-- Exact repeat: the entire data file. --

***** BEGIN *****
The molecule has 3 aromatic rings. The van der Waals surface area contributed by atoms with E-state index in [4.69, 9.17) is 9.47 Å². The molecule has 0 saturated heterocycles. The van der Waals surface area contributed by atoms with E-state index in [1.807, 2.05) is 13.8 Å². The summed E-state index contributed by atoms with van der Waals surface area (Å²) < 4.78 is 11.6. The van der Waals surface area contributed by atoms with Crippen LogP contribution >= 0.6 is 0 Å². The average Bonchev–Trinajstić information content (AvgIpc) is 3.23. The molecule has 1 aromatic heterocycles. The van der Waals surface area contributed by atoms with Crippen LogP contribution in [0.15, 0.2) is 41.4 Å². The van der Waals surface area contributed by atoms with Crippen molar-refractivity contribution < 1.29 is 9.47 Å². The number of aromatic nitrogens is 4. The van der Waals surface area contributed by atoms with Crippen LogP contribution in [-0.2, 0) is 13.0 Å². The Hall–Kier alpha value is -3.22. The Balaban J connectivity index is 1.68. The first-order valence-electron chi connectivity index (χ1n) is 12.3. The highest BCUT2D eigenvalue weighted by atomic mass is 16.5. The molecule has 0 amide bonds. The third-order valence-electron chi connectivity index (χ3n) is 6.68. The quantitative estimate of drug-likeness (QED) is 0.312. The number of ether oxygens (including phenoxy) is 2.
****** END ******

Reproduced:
The molecule has 3 aromatic rings. The van der Waals surface area contributed by atoms with E-state index in [4.69, 9.17) is 9.47 Å². The molecule has 0 saturated heterocycles. The van der Waals surface area contributed by atoms with E-state index in [1.807, 2.05) is 13.8 Å². The summed E-state index contributed by atoms with van der Waals surface area (Å²) < 4.78 is 11.6. The van der Waals surface area contributed by atoms with Crippen LogP contribution >= 0.6 is 0 Å². The average Bonchev–Trinajstić information content (AvgIpc) is 3.23. The molecule has 1 aromatic heterocycles. The van der Waals surface area contributed by atoms with Crippen LogP contribution in [0.15, 0.2) is 41.4 Å². The van der Waals surface area contributed by atoms with Crippen molar-refractivity contribution < 1.29 is 9.47 Å². The number of aromatic nitrogens is 4. The van der Waals surface area contributed by atoms with Crippen LogP contribution in [-0.2, 0) is 13.0 Å². The Hall–Kier alpha value is -3.22. The Balaban J connectivity index is 1.68. The first-order valence-electron chi connectivity index (χ1n) is 12.3. The highest BCUT2D eigenvalue weighted by atomic mass is 16.5. The molecule has 0 amide bonds. The third-order valence-electron chi connectivity index (χ3n) is 6.68. The quantitative estimate of drug-likeness (QED) is 0.312. The number of ether oxygens (including phenoxy) is 2.